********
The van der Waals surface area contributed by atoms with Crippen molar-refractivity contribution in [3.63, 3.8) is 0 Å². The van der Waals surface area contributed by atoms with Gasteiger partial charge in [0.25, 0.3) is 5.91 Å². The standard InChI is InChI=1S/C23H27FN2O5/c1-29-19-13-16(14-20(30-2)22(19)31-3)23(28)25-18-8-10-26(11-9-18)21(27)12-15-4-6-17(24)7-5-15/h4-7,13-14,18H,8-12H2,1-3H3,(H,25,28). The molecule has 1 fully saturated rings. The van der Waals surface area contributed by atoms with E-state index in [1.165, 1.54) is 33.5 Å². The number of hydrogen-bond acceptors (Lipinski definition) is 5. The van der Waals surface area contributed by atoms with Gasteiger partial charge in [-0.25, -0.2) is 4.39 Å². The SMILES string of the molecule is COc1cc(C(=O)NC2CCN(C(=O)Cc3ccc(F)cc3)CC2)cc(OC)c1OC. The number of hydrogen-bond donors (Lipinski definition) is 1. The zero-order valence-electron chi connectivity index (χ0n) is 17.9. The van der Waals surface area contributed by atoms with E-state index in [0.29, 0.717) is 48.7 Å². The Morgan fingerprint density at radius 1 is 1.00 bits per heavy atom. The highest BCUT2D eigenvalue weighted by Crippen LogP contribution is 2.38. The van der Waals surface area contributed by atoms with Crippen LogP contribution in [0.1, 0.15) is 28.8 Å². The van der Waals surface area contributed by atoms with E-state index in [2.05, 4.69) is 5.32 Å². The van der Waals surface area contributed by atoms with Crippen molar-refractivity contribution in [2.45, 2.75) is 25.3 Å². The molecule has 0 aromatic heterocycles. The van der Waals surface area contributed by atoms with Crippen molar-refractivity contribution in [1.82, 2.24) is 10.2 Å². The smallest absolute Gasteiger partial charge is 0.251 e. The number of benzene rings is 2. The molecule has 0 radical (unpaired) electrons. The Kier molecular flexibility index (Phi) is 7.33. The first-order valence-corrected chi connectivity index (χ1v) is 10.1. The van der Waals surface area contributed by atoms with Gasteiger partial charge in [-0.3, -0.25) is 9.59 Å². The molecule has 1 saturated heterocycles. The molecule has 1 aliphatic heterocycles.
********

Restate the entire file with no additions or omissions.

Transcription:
The van der Waals surface area contributed by atoms with Crippen molar-refractivity contribution in [3.63, 3.8) is 0 Å². The van der Waals surface area contributed by atoms with Gasteiger partial charge in [0.25, 0.3) is 5.91 Å². The standard InChI is InChI=1S/C23H27FN2O5/c1-29-19-13-16(14-20(30-2)22(19)31-3)23(28)25-18-8-10-26(11-9-18)21(27)12-15-4-6-17(24)7-5-15/h4-7,13-14,18H,8-12H2,1-3H3,(H,25,28). The molecule has 1 fully saturated rings. The van der Waals surface area contributed by atoms with E-state index in [1.165, 1.54) is 33.5 Å². The number of hydrogen-bond acceptors (Lipinski definition) is 5. The van der Waals surface area contributed by atoms with Gasteiger partial charge in [-0.25, -0.2) is 4.39 Å². The SMILES string of the molecule is COc1cc(C(=O)NC2CCN(C(=O)Cc3ccc(F)cc3)CC2)cc(OC)c1OC. The number of hydrogen-bond donors (Lipinski definition) is 1. The zero-order valence-electron chi connectivity index (χ0n) is 17.9. The van der Waals surface area contributed by atoms with E-state index in [0.29, 0.717) is 48.7 Å². The Morgan fingerprint density at radius 1 is 1.00 bits per heavy atom. The highest BCUT2D eigenvalue weighted by Crippen LogP contribution is 2.38. The van der Waals surface area contributed by atoms with Crippen LogP contribution in [0.1, 0.15) is 28.8 Å². The van der Waals surface area contributed by atoms with E-state index in [2.05, 4.69) is 5.32 Å². The van der Waals surface area contributed by atoms with Crippen molar-refractivity contribution in [2.45, 2.75) is 25.3 Å². The molecule has 0 aromatic heterocycles. The van der Waals surface area contributed by atoms with Crippen molar-refractivity contribution in [1.82, 2.24) is 10.2 Å². The smallest absolute Gasteiger partial charge is 0.251 e. The number of benzene rings is 2. The molecule has 0 radical (unpaired) electrons. The Kier molecular flexibility index (Phi) is 7.33. The first-order valence-corrected chi connectivity index (χ1v) is 10.1. The van der Waals surface area contributed by atoms with Gasteiger partial charge in [-0.3, -0.25) is 9.59 Å². The molecule has 1 saturated heterocycles. The molecule has 1 aliphatic heterocycles.